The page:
The United Nations Human Settlements Programme (UN-Habitat) and United Nations Children’s Fund (UNICEF), in collaboration with Municipal Services Delivery Program (MSDP), Government of Sindh and USAID, released thought-provoking findings of the Willingnesss to Pay (WTP) Survey at a joint ceremony in Karachi. The survey was a part of ‘Community Mobilization for Improved Water, Sanitation, and Hygiene (WASH) Services and Hygiene Behaviors in Jacobabad City’ project.
The survey was conducted to determine the factors and their influence on people’s willingness to pay more for improved WASH services in Jacobabad. It aims to support the Government of Sindh in taking plausible steps to ensure the effective running of the MSDP by taking public’s opinion into account in devising necessary actions.
A statement issued by Muhammad Waseem, Additional Chief Secretary – Government of Sindh stated, “Improving municipal service delivery is one of the many challenges confronting local government institutions in Sindh. In some municipalities, the existing facilities for water supply, sewerage, and solid waste management are dysfunctional and require major remedial interventions. Such complexities are better solved through strategic partnerships and this is where I would like to thank USAID, UNICEF and UN-Habitat for their continuous support for the program for improved Municipal services in the city.”
The statement further added,
“Armed with the research findings of the WTP survey and its recommendations, we are a step closer to alleviating the concerns of the masses by setting up an effective and modern WASH services structure.”
As the program is aimed at strengthening and supporting the Government of Sindh through MSDP, Khalid Hyder Shah, Program Director – MSDP commended the project’s efficacy bystating,
“The MSDP program aims to improve lives of the people of Sindh by developing and mending the water, sanitation, hygiene, and solid waste management structure. I appreciate the efforts of USAID, UNICEF, UN-Habitat and other partners in strengthening our structure and ensuring that people’s opinion has been taken into account. The findings of this survey are critical to designing an effective and sustainable municipal services delivery mechanism.”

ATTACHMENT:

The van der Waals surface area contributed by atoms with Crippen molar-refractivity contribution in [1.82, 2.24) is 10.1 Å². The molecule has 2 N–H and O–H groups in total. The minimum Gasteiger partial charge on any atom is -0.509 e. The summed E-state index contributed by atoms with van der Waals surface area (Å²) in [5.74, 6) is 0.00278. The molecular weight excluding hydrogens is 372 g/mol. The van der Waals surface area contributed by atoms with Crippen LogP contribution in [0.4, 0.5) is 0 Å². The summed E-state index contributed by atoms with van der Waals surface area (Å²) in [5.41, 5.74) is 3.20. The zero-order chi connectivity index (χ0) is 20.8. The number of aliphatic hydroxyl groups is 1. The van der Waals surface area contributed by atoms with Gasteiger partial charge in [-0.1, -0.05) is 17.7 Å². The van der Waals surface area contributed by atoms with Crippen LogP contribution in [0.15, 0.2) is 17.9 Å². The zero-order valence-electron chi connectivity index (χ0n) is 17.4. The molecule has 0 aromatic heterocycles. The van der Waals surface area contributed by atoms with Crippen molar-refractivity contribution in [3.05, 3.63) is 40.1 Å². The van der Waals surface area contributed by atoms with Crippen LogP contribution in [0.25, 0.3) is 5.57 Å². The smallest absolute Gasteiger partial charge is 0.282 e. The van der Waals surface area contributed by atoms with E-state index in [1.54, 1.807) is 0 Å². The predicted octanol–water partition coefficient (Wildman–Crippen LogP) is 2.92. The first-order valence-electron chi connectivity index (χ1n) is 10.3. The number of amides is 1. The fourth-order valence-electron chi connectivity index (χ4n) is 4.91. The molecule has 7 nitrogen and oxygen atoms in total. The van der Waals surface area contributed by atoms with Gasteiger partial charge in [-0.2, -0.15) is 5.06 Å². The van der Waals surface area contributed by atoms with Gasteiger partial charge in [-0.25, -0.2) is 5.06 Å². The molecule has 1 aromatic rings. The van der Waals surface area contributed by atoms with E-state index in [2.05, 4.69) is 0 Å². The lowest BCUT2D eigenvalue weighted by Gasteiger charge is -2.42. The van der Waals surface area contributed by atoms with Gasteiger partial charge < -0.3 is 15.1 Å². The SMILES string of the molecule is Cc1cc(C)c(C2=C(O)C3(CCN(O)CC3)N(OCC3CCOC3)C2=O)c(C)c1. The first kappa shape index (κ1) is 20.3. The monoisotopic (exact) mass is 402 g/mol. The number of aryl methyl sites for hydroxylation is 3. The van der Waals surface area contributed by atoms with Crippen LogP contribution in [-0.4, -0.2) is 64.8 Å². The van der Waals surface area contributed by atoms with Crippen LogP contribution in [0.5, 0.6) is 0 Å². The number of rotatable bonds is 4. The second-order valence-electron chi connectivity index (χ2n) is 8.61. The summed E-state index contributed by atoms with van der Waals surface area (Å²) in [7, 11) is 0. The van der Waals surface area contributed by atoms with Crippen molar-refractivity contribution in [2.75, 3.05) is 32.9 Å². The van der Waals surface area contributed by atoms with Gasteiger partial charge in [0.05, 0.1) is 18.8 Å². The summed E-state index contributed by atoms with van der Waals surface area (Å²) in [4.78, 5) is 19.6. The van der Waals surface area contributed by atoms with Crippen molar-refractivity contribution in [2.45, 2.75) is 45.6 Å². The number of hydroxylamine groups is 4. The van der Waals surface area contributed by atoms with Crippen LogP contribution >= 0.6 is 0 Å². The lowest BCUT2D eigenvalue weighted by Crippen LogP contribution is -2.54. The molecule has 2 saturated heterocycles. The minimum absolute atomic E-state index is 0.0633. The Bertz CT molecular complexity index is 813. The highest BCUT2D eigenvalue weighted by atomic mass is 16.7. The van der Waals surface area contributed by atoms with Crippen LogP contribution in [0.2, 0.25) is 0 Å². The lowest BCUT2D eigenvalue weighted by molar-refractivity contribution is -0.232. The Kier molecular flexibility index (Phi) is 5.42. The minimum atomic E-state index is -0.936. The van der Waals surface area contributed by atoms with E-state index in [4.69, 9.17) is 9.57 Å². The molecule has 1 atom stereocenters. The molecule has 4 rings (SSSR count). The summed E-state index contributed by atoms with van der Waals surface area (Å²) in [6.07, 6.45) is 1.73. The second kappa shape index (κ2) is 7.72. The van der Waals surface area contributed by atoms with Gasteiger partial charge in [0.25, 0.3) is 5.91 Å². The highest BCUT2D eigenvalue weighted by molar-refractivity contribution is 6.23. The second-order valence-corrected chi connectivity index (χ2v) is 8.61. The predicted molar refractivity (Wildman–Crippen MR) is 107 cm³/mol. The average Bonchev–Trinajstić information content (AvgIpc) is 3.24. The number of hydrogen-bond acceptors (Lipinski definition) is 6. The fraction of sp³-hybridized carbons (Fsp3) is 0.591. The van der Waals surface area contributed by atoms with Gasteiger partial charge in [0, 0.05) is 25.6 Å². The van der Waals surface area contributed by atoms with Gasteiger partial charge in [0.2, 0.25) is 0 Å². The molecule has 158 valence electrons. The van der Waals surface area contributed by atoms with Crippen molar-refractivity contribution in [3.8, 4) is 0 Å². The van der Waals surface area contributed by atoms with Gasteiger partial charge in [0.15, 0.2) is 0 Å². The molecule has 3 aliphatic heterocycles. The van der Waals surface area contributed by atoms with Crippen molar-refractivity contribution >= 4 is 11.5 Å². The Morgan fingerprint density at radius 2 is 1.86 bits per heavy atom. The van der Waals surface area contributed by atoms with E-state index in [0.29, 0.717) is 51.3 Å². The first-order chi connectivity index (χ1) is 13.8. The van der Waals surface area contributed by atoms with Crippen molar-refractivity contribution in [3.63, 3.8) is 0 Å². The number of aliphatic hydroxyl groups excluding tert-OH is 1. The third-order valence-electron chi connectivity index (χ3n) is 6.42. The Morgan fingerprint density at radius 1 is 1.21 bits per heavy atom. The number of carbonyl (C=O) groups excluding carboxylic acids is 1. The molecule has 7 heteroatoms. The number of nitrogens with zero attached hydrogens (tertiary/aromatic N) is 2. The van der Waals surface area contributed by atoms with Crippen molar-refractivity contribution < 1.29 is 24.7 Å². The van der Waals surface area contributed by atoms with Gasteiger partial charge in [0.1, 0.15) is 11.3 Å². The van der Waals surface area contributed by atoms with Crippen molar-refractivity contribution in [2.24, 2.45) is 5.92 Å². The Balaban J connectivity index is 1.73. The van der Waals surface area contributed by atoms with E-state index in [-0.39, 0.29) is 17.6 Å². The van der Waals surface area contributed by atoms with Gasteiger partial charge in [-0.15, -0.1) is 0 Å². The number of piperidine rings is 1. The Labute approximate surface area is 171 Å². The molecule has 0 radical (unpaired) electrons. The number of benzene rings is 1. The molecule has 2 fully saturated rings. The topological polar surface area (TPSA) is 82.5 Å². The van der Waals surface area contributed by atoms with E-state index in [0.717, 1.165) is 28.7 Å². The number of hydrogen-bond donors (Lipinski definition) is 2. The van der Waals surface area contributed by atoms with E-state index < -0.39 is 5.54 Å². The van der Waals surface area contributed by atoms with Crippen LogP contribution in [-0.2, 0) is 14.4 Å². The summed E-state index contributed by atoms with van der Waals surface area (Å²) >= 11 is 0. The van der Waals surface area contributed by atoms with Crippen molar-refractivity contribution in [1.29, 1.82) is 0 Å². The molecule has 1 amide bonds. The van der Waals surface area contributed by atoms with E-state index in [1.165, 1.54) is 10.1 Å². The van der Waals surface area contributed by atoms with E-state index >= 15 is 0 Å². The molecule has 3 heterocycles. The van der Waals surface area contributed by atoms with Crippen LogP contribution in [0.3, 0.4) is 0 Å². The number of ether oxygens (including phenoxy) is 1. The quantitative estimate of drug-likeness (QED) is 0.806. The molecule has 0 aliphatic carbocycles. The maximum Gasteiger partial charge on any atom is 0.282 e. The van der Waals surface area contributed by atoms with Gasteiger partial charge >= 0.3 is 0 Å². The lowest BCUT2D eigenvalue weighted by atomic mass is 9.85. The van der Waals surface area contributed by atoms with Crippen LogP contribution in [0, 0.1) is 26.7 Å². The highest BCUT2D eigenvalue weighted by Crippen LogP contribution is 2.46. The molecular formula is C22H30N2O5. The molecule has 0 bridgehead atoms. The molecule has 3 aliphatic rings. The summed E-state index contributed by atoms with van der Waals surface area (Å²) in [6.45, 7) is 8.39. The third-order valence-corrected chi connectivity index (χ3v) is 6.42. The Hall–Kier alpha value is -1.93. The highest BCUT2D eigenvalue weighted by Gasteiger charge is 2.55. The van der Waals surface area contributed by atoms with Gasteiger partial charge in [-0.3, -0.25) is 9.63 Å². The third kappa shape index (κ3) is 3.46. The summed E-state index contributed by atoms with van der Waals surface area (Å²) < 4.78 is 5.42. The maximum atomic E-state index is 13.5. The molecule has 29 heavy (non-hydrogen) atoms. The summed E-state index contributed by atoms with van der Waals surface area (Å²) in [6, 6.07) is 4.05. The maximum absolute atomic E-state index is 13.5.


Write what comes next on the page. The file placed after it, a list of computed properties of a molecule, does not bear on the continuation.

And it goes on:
Dr. Nargiza Khodjaeva, Chief of Field Staff – UNICEF talking about achieving SDG Goals stated,
“The 2030 agenda for sustainable development talks about universal access to WASH services. The target 6.1 talks about universal, equitable, safe and affordable access to drinking water. Our focus initially under MDGs was on provision of improved water. We now need to ensure safety along with accessibility and availability. We therefore should ensure risk management approaches such as Water Safety Planning. Ensuring safety concerns will also enhance the willingness to pay levels.”
Jannat Durrani, WASH Officer – UN-Habitat said,
“Any public service delivery system cannot be successful in isolation, unless the people who are to benefit from such a system are aligned with its objectives, and feel part of the entire process. Sustainable, efficient and equitable management of WASH services goes hand-in-hand with the need to carry out a responsible social mobilization and behavioral change communication with the public. This survey establishes appropriate and acceptable user charges for improved water and sanitation services, and takes in to consideration the willingness and ability of people who benefit from these services.”
The WTP Survey looks to create a positive behavioral impact amongst the beneficiaries of the project by getting their inputs under this survey. Through this way, the partners have tried to inspire communities so they realize the benefits of improved services, especially for their children, and continue to pay for service delivery improvements once this project is completed.
The WTP survey revealed that awareness regarding the need for clean water was present in Jacobabad city’s residents; however, people still do not realize the necessity of maintaining proper sanitation and hygiene. Therefore they are not willing to pay for the latter, resulting in ever-reducing health standards.
As majority of the population is willing to pay for safe drinking water, the experts of the study suggest that the base tariff should not be kept higher than PKR 500, while overall charges should be divided into three specific quartiles reflecting people’s willingness to pay. The research further proposed that along with public sector efforts to provide solid waste management services, a public-private-partnership model should be developed to involve the community in this drive to improve lives in the city of Jacobabad.